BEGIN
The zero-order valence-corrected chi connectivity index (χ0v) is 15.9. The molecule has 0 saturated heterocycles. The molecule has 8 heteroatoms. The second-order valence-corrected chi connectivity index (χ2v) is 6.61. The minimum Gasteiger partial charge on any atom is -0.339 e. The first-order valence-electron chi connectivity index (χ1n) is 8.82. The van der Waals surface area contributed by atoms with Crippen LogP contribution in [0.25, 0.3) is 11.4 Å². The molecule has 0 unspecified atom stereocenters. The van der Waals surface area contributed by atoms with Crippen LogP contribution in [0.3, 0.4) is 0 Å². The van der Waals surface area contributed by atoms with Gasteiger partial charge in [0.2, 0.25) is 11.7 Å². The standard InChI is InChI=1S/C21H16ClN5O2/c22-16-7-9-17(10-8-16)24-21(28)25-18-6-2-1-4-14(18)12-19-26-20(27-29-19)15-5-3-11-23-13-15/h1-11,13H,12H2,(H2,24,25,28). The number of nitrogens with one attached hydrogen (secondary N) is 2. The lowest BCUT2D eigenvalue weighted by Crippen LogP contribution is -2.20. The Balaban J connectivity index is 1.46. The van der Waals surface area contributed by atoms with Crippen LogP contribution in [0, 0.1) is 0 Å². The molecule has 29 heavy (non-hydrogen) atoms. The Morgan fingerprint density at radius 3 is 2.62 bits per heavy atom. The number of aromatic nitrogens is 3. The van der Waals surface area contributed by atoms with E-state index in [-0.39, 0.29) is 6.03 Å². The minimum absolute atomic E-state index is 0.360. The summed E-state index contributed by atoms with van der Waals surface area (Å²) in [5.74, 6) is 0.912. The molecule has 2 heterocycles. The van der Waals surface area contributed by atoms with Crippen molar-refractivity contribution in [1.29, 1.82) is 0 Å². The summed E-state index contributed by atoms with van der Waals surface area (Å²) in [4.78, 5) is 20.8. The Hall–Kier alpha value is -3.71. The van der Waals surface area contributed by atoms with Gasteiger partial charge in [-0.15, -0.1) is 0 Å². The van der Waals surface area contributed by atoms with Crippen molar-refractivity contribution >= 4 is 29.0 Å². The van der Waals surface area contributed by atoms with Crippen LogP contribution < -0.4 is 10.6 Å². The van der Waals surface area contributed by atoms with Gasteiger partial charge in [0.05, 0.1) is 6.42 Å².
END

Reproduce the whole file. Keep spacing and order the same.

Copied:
The zero-order valence-corrected chi connectivity index (χ0v) is 15.9. The molecule has 0 saturated heterocycles. The molecule has 8 heteroatoms. The second-order valence-corrected chi connectivity index (χ2v) is 6.61. The minimum Gasteiger partial charge on any atom is -0.339 e. The first-order valence-electron chi connectivity index (χ1n) is 8.82. The van der Waals surface area contributed by atoms with Crippen LogP contribution in [0.25, 0.3) is 11.4 Å². The molecule has 0 unspecified atom stereocenters. The van der Waals surface area contributed by atoms with Crippen LogP contribution in [0.3, 0.4) is 0 Å². The van der Waals surface area contributed by atoms with Gasteiger partial charge in [0.2, 0.25) is 11.7 Å². The standard InChI is InChI=1S/C21H16ClN5O2/c22-16-7-9-17(10-8-16)24-21(28)25-18-6-2-1-4-14(18)12-19-26-20(27-29-19)15-5-3-11-23-13-15/h1-11,13H,12H2,(H2,24,25,28). The number of nitrogens with one attached hydrogen (secondary N) is 2. The lowest BCUT2D eigenvalue weighted by Crippen LogP contribution is -2.20. The Balaban J connectivity index is 1.46. The van der Waals surface area contributed by atoms with Crippen LogP contribution in [0, 0.1) is 0 Å². The molecule has 29 heavy (non-hydrogen) atoms. The Morgan fingerprint density at radius 3 is 2.62 bits per heavy atom. The number of aromatic nitrogens is 3. The van der Waals surface area contributed by atoms with E-state index in [-0.39, 0.29) is 6.03 Å². The minimum absolute atomic E-state index is 0.360. The summed E-state index contributed by atoms with van der Waals surface area (Å²) in [5.74, 6) is 0.912. The molecule has 2 heterocycles. The van der Waals surface area contributed by atoms with Crippen molar-refractivity contribution in [1.29, 1.82) is 0 Å². The summed E-state index contributed by atoms with van der Waals surface area (Å²) in [4.78, 5) is 20.8. The Hall–Kier alpha value is -3.71. The van der Waals surface area contributed by atoms with Gasteiger partial charge in [-0.15, -0.1) is 0 Å². The van der Waals surface area contributed by atoms with Crippen molar-refractivity contribution >= 4 is 29.0 Å². The van der Waals surface area contributed by atoms with Crippen LogP contribution < -0.4 is 10.6 Å². The van der Waals surface area contributed by atoms with Gasteiger partial charge in [0.05, 0.1) is 6.42 Å².